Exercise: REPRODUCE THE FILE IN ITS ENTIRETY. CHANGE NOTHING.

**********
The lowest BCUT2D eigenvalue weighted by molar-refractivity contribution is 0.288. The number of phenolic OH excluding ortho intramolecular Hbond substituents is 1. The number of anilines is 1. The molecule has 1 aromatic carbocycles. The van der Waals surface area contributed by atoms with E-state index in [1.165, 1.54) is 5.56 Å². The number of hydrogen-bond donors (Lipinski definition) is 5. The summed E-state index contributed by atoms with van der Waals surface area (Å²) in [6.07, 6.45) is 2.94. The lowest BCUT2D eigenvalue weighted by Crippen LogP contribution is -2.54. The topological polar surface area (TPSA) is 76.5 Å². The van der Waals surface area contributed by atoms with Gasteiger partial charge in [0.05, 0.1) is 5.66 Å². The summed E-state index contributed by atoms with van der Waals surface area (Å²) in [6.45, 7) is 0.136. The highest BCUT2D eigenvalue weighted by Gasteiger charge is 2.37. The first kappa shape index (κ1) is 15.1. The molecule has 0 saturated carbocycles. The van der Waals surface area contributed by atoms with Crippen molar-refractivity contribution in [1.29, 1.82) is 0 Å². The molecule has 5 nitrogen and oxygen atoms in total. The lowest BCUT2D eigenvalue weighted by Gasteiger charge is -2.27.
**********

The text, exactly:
The lowest BCUT2D eigenvalue weighted by molar-refractivity contribution is 0.288. The number of phenolic OH excluding ortho intramolecular Hbond substituents is 1. The number of anilines is 1. The molecule has 1 aromatic carbocycles. The van der Waals surface area contributed by atoms with E-state index in [1.165, 1.54) is 5.56 Å². The number of hydrogen-bond donors (Lipinski definition) is 5. The summed E-state index contributed by atoms with van der Waals surface area (Å²) in [6.07, 6.45) is 2.94. The lowest BCUT2D eigenvalue weighted by Crippen LogP contribution is -2.54. The topological polar surface area (TPSA) is 76.5 Å². The van der Waals surface area contributed by atoms with Gasteiger partial charge in [0.05, 0.1) is 5.66 Å². The summed E-state index contributed by atoms with van der Waals surface area (Å²) in [6.45, 7) is 0.136. The highest BCUT2D eigenvalue weighted by Gasteiger charge is 2.37. The first kappa shape index (κ1) is 15.1. The molecule has 0 saturated carbocycles. The van der Waals surface area contributed by atoms with Crippen molar-refractivity contribution in [1.29, 1.82) is 0 Å². The molecule has 5 nitrogen and oxygen atoms in total. The lowest BCUT2D eigenvalue weighted by Gasteiger charge is -2.27.